Husky is a general term for a dog used in the polar regions, primarily and specifically for work as sled dogs. It refers to a traditional northern type, notable for its cold-weather tolerance and overall hardiness. Modern racing huskies that maintain arctic breed traits (also known as Alaskan huskies) represent an ever-changing crossbreed of the fastest dogs.
Huskies have continued to be used in sled-dog racing, as well as expedition and trek style tour businesses, and as a means of essential transportation in rural communities. Huskies are also kept as pets, and groups work to find new pet homes for retired racing and adventure-trekking dogs.
Nearly all dogs' genetic closeness to the gray wolf is due to admixture. However, several Arctic breeds also show a genetic closeness with the now-extinct Taimyr wolf of North Asia due to admixture: the Siberian Husky and Greenland Dog (which are also historically associated with Arctic human populations) and to a lesser extent, the Shar Pei and Finnish Spitz. An admixture graph of the Greenland Dog indicates a best-fit of 3.5% shared material; however, an ancestry proportion ranging between 1.4% and 27.3% is consistent with the data and indicates admixture between the Taimyr wolf and the ancestors of these four high-latitude breeds.
This introgression could have provided early dogs living in high latitudes with phenotypic variation beneficial for adaption to a new and challenging environment, contributing significantly to the development of the husky. It also indicates that the ancestry of present-day dog breeds descends from more than one region.
Usage of the word HuskyEdit
The term "husky" first came into usage in the mid to late 1700s. At this time, "Esquimaux" or "Eskimo" was a common term for pre-Columbian Arctic inhabitants of North America. Several dialectal permutations were in use including Uskee, Uskimay and Huskemaw. Thus, dogs used by Arctic people were the dogs of the Huskies, the Huskie's dogs, and eventually simply the husky dogs. Canadian and American settlers, not well versed on Russian geography, would later extend the word to Chukotka sled dogs imported from Russia, thus giving rise to the term Siberian husky.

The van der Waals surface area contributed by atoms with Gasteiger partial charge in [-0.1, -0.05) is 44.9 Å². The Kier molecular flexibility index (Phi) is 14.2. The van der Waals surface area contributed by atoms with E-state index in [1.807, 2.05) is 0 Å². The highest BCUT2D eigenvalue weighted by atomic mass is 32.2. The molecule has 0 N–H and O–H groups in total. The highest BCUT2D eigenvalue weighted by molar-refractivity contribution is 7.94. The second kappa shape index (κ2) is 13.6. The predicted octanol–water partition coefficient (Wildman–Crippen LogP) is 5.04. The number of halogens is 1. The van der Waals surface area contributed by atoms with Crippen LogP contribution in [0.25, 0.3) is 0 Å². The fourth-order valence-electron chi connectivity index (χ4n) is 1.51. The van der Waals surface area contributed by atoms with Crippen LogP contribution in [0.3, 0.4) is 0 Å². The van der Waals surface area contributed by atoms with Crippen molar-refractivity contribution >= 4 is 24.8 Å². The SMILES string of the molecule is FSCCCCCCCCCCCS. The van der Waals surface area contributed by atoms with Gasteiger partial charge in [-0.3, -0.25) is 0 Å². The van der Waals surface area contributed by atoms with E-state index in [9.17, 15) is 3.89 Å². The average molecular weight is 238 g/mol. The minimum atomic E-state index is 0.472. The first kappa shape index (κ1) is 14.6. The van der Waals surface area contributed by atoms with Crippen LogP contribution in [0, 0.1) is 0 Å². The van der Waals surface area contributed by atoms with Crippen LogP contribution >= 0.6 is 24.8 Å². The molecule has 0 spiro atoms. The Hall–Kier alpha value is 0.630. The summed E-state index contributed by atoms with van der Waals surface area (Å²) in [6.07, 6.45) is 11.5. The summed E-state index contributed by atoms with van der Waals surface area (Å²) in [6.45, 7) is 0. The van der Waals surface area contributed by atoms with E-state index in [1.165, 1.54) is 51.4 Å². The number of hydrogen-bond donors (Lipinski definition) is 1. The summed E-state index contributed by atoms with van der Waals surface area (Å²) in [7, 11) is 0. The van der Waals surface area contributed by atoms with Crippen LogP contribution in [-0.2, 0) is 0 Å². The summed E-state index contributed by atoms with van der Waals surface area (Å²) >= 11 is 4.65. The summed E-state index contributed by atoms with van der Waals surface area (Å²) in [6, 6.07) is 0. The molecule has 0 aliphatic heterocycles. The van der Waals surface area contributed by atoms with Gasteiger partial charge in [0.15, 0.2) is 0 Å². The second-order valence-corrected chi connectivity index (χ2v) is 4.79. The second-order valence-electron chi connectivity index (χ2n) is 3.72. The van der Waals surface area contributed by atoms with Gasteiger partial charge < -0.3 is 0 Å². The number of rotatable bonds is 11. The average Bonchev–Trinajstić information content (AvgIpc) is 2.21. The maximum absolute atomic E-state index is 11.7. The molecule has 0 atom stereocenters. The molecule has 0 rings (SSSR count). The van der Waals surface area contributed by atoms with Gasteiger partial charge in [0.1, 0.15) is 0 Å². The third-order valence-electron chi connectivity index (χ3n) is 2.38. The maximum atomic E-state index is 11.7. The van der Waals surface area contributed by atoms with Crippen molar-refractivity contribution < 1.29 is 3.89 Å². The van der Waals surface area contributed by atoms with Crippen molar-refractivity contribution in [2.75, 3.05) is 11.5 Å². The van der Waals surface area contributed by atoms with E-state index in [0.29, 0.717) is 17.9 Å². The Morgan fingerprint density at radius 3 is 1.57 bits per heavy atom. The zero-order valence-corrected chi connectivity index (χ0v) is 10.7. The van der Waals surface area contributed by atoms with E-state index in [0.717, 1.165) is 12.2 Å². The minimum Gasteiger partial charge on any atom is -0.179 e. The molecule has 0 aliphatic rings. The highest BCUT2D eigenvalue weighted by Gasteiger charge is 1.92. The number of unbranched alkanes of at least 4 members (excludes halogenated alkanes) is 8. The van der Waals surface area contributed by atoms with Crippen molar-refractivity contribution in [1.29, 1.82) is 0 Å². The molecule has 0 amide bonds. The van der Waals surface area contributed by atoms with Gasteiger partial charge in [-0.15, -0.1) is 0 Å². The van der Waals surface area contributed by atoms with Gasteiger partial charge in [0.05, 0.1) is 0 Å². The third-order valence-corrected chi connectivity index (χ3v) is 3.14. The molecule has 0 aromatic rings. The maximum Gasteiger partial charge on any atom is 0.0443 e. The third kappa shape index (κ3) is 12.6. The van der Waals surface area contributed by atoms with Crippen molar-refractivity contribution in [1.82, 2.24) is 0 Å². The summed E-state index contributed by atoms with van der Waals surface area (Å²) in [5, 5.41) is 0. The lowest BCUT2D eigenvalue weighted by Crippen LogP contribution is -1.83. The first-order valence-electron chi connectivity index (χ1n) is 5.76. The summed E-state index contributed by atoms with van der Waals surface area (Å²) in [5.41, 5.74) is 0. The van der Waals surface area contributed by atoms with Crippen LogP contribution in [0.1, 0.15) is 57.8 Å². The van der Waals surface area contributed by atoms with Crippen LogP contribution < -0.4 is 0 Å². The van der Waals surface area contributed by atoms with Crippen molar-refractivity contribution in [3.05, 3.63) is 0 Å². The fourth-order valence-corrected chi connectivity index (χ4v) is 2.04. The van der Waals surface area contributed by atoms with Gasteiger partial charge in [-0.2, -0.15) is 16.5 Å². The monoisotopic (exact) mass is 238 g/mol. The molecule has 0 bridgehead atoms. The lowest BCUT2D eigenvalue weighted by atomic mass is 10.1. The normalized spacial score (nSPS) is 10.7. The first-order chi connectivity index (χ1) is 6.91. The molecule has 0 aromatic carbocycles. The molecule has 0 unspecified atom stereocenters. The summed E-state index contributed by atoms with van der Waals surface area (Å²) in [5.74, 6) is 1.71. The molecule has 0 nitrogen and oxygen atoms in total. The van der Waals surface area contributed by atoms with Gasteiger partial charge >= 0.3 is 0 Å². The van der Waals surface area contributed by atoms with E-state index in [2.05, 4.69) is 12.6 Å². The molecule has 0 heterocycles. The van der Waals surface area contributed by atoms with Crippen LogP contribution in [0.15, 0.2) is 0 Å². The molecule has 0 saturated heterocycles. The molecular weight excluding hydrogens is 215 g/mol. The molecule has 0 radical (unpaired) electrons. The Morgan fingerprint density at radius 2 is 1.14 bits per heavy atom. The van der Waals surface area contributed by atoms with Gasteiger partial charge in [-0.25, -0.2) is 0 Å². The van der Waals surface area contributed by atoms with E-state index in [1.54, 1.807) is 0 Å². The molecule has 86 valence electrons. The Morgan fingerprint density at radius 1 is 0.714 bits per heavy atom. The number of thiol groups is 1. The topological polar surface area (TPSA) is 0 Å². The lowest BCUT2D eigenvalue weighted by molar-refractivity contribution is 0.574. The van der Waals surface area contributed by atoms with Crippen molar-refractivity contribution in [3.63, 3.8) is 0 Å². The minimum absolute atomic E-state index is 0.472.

Huskies are energetic and athletic. They are distinguished by their hardiness and cold-weather tolerance, in contrast to many modern sprint sled dogs derived from hound and pointer crossbreeds and purebred sprinting dogs which do not have or retain these qualities. Likewise, they are distinguished from laika, as they were not developed for the primary purpose of hunting game and prey animals.
Huskies typically have a thick double coat that may come in a variety of colors. The double coat generally protects huskies against harsh winters and, contrary to what most believe, they can survive in hotter climates. During the hotter climates, huskies tend to shed their undercoat regularly to cool their bodies. In addition to shedding, huskies control their eating habits based on the season; in cooler climates, they tend to eat generous amounts, causing their digestion to generate heat, whilst in warmer climates, they eat less. Their eyes are typically pale blue, although they may also be brown, green, blue, yellow, or heterochromic. Huskies are more prone to some degree of uveitis than most other breeds.